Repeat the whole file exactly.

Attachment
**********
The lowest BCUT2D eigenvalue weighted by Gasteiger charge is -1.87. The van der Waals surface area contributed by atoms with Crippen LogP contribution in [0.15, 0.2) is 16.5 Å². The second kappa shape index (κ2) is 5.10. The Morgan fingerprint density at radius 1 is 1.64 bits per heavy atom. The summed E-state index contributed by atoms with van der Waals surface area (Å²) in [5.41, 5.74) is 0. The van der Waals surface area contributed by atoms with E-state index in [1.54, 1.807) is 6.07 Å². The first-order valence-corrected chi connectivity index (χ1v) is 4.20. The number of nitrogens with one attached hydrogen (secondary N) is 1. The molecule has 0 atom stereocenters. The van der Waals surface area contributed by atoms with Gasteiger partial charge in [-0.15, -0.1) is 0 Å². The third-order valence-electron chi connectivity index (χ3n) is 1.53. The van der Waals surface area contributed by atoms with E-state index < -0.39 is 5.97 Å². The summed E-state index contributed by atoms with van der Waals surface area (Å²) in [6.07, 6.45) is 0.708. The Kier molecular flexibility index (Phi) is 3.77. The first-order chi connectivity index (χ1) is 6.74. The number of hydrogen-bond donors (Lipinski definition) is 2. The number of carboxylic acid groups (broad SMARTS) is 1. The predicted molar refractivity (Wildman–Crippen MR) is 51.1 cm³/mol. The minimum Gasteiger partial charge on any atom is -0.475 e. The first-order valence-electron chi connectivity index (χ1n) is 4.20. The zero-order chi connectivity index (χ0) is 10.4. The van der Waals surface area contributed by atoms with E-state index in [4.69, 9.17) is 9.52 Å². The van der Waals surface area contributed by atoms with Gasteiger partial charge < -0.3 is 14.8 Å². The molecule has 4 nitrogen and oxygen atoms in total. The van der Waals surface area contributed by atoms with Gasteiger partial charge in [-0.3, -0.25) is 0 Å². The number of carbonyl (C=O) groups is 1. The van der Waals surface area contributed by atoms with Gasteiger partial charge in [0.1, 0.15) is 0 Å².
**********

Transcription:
The lowest BCUT2D eigenvalue weighted by Gasteiger charge is -1.87. The van der Waals surface area contributed by atoms with Crippen LogP contribution in [0.15, 0.2) is 16.5 Å². The second kappa shape index (κ2) is 5.10. The Morgan fingerprint density at radius 1 is 1.64 bits per heavy atom. The summed E-state index contributed by atoms with van der Waals surface area (Å²) in [5.41, 5.74) is 0. The van der Waals surface area contributed by atoms with E-state index in [1.54, 1.807) is 6.07 Å². The first-order valence-corrected chi connectivity index (χ1v) is 4.20. The number of nitrogens with one attached hydrogen (secondary N) is 1. The molecule has 0 atom stereocenters. The van der Waals surface area contributed by atoms with Gasteiger partial charge in [-0.15, -0.1) is 0 Å². The third-order valence-electron chi connectivity index (χ3n) is 1.53. The van der Waals surface area contributed by atoms with E-state index < -0.39 is 5.97 Å². The summed E-state index contributed by atoms with van der Waals surface area (Å²) in [6.07, 6.45) is 0.708. The Kier molecular flexibility index (Phi) is 3.77. The first-order chi connectivity index (χ1) is 6.74. The number of hydrogen-bond donors (Lipinski definition) is 2. The number of carboxylic acid groups (broad SMARTS) is 1. The predicted molar refractivity (Wildman–Crippen MR) is 51.1 cm³/mol. The minimum Gasteiger partial charge on any atom is -0.475 e. The first-order valence-electron chi connectivity index (χ1n) is 4.20. The zero-order chi connectivity index (χ0) is 10.4. The van der Waals surface area contributed by atoms with E-state index in [4.69, 9.17) is 9.52 Å². The van der Waals surface area contributed by atoms with Gasteiger partial charge < -0.3 is 14.8 Å². The molecule has 4 nitrogen and oxygen atoms in total. The van der Waals surface area contributed by atoms with Gasteiger partial charge in [-0.3, -0.25) is 0 Å². The number of carbonyl (C=O) groups is 1. The van der Waals surface area contributed by atoms with Gasteiger partial charge in [0.1, 0.15) is 0 Å².